EVALUATION OF GENETIC DAMAGE IN Oreochromis mossambicus EXPOSED TO SELECTED NANOPARTICLES BY USING MICRONUCLEUS AND COMET BIOASSAYS

EVALUATION OF GENETIC DAMAGE IN Oreochromis mossambicus EXPOSED TO SELECTED NANOPARTICLES BY USING MICRONUCLEUS AND COMET BIOASSAYSDownload fileoriginal scientific paper
EVALUATION OF GENETIC DAMAGE IN Oreochromis mossambicus EXPOSED TO SELECTED NANOPARTICLES BY USING MICRONUCLEUS AND COMET BIOASSAYSVidya, P. V., Chitra, K. C.Keywords:
oreochromis mossambicusnanoparticleserythrocytegenotoxicitymicronucleus testcomet assay

DOI number: http://dx.doi.org/10.2478/cjf-2018-0015

Volume: 76
Issue: 3
Pages: 115 - 124

Summary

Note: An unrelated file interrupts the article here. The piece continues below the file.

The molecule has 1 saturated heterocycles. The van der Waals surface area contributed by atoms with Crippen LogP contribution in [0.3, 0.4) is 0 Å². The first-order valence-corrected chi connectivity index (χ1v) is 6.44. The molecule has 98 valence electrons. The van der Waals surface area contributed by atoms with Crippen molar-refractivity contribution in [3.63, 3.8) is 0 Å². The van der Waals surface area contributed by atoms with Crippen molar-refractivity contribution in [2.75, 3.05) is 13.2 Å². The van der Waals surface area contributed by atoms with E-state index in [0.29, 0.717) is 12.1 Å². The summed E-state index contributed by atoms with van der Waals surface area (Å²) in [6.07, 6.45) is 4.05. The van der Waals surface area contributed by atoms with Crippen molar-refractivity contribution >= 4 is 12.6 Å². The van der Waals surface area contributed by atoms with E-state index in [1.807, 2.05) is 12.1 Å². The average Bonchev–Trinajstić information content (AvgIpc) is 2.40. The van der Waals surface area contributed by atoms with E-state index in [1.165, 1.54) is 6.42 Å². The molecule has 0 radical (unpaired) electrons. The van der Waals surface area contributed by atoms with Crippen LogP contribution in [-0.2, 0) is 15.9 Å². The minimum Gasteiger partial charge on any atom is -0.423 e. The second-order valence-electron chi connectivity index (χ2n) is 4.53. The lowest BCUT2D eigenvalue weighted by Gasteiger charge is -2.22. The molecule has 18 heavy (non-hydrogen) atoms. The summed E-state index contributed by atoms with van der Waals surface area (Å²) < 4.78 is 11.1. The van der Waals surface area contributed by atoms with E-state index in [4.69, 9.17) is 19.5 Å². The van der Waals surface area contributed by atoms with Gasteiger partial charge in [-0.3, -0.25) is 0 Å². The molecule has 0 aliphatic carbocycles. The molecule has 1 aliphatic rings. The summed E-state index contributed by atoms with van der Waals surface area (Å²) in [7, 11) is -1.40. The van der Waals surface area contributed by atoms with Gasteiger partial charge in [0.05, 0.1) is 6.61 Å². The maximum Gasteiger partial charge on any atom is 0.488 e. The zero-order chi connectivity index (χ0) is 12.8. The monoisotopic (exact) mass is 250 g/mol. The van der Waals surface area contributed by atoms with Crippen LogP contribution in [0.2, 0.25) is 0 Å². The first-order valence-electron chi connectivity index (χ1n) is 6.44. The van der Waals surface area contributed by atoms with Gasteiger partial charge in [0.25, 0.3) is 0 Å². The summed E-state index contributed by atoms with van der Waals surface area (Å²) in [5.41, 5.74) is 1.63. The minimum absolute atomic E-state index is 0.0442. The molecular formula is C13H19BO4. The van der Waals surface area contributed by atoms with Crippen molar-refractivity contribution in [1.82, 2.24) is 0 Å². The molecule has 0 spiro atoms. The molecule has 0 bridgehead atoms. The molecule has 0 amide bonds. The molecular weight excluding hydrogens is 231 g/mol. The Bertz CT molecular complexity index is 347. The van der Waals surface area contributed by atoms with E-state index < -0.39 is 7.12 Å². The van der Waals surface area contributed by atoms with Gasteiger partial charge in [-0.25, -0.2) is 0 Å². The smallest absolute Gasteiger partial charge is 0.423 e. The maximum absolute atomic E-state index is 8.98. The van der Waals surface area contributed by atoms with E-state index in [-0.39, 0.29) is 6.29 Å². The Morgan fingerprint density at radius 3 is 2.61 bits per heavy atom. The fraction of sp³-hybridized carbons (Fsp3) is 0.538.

The purpose of the present study is to extend knowledge on the adverse effects of nanoparticles by evaluating genotoxicity as environmental risk assessment in Oreochromis mossambicus. Fish were exposed to sublethal concentrations of the selected nanoparticles, namely silicon dioxide (SiO2NPs-12mg/L), aluminium oxide (Al2O3NPs-4mg/L), titanium dioxide (TiO2NPs-16.4mg/L) and iron oxide (Fe3O4NPs-15mg/L) for short-term (24, 72 and 96 h) and long-term durations (15, 30 and 60 days). Genetic damages such as cytoplasmic, nuclear and DNA damage were measured in the erythrocytes of fish by using standard genotoxicity tests such as micronucleus test and comet assay. The frequencies of micronuclei along with nuclear and cytoplasmic abnormalities were scored and compared with the control group. The intensity of micronuclei along with other nuclear and cytoplasmic anomalies are found to be increased significantly (p<0.05) in time-dependent manner in all exposure groups when compared to the control group, thereby indicating chromosomal damage as a result of contact with nanoparticles. The tail length and percent of tail DNA within the comet significantly (p<0.05) increased in time-dependant manner after exposure to all nanoparticles, demonstrating an increase in DNA damage. Taken together, by using micronucleus test and comet assay, it is evident that the selected nanoparticles at sublethal concentrations induced genetic damage in Oreochromis mossambicus.